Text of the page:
Association Board Term Limits: Blessing or Curse? |
11318
post-template-default,single,single-post,postid-11318,single-format-standard,mkd-core-2.0,ajax_fade,page_not_loaded,,burst child-child-ver-1.0.0,burst-ver-3.0, vertical_menu_with_scroll,smooth_scroll,blog_installed,wpb-js-composer js-comp-ver-5.7,vc_responsive
 

Association Board Term Limits: Blessing or Curse?

I’ve heard of many associations with no term limits in place and others who simply ignore the limits they’ve set because they are inconvenient.  Not having set limits or having a disorganized approach to enforcing them does a disservice to your board, staff and your members.  Taking the plunge and instituting these policies initially takes a lot of courage and sticking to them takes some planning – but it’s all worth it in the end if you want a welcoming, evolving, growing community of engaged members.

Here are four reasons why your association should institute term limits – and stick to them:

#1. Burnout.  I’ve seen board members who have served in some capacity on the same association board for decades.  Remember, these are volunteers who don’t get paid a dime for the work they put in.  Yes, they often have a passion for the organization and they certainly have wisdom and institutional knowledge that benefits you and the group at large.  Without term limits, dedicated board members can feel compelled to stay on if no viable replacement appears and let’s face it – after years of putting in time and effort folks deserve a break.

#2. Brand Identity.  Associations are made to bring people together from across an industry or field, and if your association has become synonymous with the names of board members who have served for very lengthy periods you may be alienating prospective members.  Competitors – and even friendly colleagues – of your long-term board members may see your organization as “so-and-so’s” group instead of a welcoming community of all members of your industry or field.

#3.  Differing viewpoints.  Instituting term limits will force you to find new blood and those new board members will have new ideas, different priorities and likely, alternative skillsets.  Staff will have to adjust to these changes and modify work styles accordingly, but the benefits of bringing in fresh ideas and viewpoints far outweigh the costs.  While the association’s overall mission and goals will likely remain steady, new board members can help find new ways of getting things done and contribute a different perspective that can energize the entire team.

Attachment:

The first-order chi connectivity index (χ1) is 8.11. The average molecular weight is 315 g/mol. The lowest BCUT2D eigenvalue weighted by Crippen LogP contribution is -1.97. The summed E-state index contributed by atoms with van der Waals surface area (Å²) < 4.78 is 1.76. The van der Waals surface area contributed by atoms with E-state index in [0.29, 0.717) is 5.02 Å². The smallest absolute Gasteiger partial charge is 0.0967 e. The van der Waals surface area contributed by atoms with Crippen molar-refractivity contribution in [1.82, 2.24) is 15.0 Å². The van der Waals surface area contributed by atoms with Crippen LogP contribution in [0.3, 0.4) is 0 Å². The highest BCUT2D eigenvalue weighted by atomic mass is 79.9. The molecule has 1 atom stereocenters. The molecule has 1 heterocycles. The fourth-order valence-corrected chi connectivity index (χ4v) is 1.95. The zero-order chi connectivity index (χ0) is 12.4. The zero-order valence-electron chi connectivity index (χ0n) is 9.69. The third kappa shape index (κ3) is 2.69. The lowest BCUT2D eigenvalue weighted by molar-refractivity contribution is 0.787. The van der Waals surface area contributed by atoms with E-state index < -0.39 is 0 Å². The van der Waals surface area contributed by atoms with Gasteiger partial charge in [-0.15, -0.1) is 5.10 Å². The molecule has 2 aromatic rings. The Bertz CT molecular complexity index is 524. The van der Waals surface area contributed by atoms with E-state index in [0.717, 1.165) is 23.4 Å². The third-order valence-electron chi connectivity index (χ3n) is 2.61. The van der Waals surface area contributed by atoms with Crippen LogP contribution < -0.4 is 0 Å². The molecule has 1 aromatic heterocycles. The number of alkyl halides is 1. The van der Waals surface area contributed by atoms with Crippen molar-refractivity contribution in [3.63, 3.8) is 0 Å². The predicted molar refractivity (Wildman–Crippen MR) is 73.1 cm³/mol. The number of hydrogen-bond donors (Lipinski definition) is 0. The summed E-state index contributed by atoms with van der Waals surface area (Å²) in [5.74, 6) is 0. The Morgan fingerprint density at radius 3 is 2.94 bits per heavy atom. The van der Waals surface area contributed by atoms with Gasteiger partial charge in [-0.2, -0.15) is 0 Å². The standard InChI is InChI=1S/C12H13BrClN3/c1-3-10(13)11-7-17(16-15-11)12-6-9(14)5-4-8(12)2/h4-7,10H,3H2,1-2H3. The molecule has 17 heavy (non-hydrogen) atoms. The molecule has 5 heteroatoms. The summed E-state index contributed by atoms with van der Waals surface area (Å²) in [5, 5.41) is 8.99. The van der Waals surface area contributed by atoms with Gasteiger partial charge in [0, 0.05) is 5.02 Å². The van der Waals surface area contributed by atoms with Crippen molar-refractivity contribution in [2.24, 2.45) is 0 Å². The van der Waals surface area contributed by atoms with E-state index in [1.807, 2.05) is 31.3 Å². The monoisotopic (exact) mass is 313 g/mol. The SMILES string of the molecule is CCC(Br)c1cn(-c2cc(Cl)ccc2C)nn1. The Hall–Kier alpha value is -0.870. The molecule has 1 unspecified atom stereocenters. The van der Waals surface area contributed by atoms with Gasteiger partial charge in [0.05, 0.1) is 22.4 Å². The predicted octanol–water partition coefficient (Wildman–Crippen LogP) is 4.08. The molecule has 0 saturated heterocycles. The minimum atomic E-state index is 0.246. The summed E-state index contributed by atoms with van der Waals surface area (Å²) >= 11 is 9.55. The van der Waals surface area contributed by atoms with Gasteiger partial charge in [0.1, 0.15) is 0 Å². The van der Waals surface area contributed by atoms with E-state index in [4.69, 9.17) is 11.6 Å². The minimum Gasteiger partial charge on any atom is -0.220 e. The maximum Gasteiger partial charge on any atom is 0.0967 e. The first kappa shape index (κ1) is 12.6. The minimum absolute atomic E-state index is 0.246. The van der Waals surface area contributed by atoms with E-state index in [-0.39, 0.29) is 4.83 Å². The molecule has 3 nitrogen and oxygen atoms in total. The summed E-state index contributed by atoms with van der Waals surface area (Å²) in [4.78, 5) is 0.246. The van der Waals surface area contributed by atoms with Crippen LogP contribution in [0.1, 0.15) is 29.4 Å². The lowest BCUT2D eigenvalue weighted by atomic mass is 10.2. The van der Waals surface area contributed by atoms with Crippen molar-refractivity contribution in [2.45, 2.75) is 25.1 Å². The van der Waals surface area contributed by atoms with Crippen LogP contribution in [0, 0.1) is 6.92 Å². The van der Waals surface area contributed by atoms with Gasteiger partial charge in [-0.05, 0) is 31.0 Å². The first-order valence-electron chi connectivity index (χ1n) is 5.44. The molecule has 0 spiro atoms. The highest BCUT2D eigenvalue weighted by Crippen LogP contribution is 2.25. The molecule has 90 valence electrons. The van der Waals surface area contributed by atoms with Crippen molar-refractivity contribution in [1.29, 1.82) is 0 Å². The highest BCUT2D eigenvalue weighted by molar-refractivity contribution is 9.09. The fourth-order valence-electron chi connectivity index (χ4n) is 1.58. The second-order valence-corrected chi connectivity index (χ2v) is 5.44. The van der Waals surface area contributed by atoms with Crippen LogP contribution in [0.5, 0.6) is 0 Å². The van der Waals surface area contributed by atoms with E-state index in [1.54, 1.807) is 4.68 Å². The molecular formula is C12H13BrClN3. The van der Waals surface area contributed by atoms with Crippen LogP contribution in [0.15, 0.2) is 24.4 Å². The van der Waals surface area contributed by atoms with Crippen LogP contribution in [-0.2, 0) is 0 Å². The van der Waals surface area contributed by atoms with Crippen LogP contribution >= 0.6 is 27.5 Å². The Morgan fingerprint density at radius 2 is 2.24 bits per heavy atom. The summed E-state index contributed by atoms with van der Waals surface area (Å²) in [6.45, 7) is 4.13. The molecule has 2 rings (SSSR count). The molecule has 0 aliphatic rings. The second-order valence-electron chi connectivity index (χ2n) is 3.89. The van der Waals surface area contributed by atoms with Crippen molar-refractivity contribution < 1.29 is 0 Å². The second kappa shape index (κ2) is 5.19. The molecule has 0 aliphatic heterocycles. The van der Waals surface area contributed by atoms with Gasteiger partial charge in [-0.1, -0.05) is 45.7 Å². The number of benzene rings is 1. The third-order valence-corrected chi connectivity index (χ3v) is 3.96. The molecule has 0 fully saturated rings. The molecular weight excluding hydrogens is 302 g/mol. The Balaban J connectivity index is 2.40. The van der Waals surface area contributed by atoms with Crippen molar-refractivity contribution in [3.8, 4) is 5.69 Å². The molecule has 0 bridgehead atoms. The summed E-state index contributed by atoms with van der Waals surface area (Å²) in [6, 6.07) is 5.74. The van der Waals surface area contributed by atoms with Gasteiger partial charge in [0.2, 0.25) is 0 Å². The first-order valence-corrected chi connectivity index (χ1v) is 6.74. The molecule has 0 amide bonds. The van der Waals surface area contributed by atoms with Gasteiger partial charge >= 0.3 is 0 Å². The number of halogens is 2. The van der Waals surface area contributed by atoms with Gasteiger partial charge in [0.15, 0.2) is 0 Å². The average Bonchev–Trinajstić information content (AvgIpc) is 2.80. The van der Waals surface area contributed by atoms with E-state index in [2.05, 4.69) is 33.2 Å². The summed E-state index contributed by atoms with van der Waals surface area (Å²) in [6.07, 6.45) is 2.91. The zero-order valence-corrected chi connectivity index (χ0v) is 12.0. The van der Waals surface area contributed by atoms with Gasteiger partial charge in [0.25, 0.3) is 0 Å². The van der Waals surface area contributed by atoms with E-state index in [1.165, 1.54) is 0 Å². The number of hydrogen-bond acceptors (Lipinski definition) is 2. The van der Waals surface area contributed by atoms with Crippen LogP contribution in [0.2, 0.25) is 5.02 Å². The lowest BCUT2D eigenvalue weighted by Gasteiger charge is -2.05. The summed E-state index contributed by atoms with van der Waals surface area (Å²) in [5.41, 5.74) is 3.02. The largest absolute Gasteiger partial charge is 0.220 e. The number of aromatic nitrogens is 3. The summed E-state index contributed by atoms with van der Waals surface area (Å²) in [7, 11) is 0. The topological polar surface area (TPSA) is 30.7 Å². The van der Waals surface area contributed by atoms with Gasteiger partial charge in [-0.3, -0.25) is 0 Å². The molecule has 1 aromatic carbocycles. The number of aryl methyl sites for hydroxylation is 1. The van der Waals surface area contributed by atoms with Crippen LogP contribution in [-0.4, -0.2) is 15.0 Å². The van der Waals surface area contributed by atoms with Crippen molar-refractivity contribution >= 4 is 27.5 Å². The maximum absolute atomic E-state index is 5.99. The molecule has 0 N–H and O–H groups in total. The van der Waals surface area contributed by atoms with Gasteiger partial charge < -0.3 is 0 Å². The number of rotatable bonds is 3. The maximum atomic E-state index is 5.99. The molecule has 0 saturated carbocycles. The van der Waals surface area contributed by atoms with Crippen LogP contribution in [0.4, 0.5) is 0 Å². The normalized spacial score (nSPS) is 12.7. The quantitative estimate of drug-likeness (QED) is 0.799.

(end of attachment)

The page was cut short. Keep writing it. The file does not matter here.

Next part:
#4. Membership Growth.  With no term limits in place and long-term board members, current and prospective members may see no opportunities for growth in your organization.  If professionals in your market don’t see the opportunity to move into a board seat – and don’t see their peers moving onto the board – they may not join or renew a current membership.  Show your membership and the community that the board is truly representative of the entire membership and that opportunities arise often to volunteer.

Instituting term limits and sticking to them can be scary.  The biggest obstacle you will face is fear – fear that you can’t replace your board members and fear that new folks won’t be as committed/talented/knowledgeable.  You need to be prepared with a volunteer pipeline and in some cases, non-board volunteer roles for those long-term board members who want to remain engaged in a lesser role.  Some long-time board members certainly leave big shoes to fill and the contribution of some of these volunteers may leave a lasting legacy.  But your industry is full of promising, brilliant, creative, hard-working professionals who have time and talent to offer your group as well.

Usually, doing the thing that takes more effort brings the most reward.  Setting and sticking to board term limits is no exception. Get board buy-in, fill your volunteer pipeline via committees and you’ll be glad you did.

barb
No Comments

Sorry, the comment form is closed at this time.